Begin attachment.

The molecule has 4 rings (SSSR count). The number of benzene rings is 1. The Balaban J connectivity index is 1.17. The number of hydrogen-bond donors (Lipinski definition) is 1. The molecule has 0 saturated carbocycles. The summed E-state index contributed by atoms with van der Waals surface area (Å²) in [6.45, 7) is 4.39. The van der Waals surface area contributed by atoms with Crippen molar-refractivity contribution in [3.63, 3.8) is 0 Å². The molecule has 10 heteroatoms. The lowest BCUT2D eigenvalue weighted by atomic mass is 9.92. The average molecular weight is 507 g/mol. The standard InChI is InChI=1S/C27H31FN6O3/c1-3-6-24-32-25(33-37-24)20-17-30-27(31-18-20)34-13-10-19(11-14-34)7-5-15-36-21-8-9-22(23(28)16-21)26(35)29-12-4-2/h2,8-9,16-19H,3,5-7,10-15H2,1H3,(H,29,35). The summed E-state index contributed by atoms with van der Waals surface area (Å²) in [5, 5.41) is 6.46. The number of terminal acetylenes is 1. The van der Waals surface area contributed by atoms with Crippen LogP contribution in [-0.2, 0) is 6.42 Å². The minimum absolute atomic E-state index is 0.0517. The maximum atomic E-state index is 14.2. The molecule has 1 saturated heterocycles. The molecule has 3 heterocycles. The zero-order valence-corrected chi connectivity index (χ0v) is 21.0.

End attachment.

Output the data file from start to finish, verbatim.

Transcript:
The molecule has 4 rings (SSSR count). The number of benzene rings is 1. The Balaban J connectivity index is 1.17. The number of hydrogen-bond donors (Lipinski definition) is 1. The molecule has 0 saturated carbocycles. The summed E-state index contributed by atoms with van der Waals surface area (Å²) in [6.45, 7) is 4.39. The van der Waals surface area contributed by atoms with Crippen molar-refractivity contribution in [3.63, 3.8) is 0 Å². The molecule has 10 heteroatoms. The lowest BCUT2D eigenvalue weighted by atomic mass is 9.92. The average molecular weight is 507 g/mol. The standard InChI is InChI=1S/C27H31FN6O3/c1-3-6-24-32-25(33-37-24)20-17-30-27(31-18-20)34-13-10-19(11-14-34)7-5-15-36-21-8-9-22(23(28)16-21)26(35)29-12-4-2/h2,8-9,16-19H,3,5-7,10-15H2,1H3,(H,29,35). The summed E-state index contributed by atoms with van der Waals surface area (Å²) in [5, 5.41) is 6.46. The number of terminal acetylenes is 1. The van der Waals surface area contributed by atoms with Crippen LogP contribution in [-0.2, 0) is 6.42 Å². The minimum absolute atomic E-state index is 0.0517. The maximum atomic E-state index is 14.2. The molecule has 1 saturated heterocycles. The molecule has 3 heterocycles. The zero-order valence-corrected chi connectivity index (χ0v) is 21.0.